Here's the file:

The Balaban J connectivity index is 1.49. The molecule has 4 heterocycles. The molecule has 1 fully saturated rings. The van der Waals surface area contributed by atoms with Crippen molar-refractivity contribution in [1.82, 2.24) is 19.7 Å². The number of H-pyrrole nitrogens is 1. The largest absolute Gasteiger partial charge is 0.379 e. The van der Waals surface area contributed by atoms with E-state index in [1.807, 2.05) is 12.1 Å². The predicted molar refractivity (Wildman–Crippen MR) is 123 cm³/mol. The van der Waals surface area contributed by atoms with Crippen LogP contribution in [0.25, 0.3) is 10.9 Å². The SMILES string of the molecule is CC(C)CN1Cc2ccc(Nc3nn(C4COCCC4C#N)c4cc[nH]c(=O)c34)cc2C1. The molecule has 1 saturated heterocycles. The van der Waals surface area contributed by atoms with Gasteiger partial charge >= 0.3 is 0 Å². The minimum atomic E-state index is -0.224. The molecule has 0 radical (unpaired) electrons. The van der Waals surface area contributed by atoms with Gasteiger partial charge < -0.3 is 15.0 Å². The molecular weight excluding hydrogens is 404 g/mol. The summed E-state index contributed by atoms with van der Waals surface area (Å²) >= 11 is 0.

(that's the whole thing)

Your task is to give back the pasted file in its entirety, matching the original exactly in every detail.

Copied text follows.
The Balaban J connectivity index is 1.49. The molecule has 4 heterocycles. The molecule has 1 fully saturated rings. The van der Waals surface area contributed by atoms with Crippen molar-refractivity contribution in [1.82, 2.24) is 19.7 Å². The number of H-pyrrole nitrogens is 1. The largest absolute Gasteiger partial charge is 0.379 e. The van der Waals surface area contributed by atoms with E-state index in [1.807, 2.05) is 12.1 Å². The predicted molar refractivity (Wildman–Crippen MR) is 123 cm³/mol. The van der Waals surface area contributed by atoms with Crippen LogP contribution in [0.25, 0.3) is 10.9 Å². The SMILES string of the molecule is CC(C)CN1Cc2ccc(Nc3nn(C4COCCC4C#N)c4cc[nH]c(=O)c34)cc2C1. The molecule has 1 saturated heterocycles. The van der Waals surface area contributed by atoms with Gasteiger partial charge >= 0.3 is 0 Å². The minimum atomic E-state index is -0.224. The molecule has 0 radical (unpaired) electrons. The van der Waals surface area contributed by atoms with Gasteiger partial charge < -0.3 is 15.0 Å². The molecular weight excluding hydrogens is 404 g/mol. The summed E-state index contributed by atoms with van der Waals surface area (Å²) >= 11 is 0.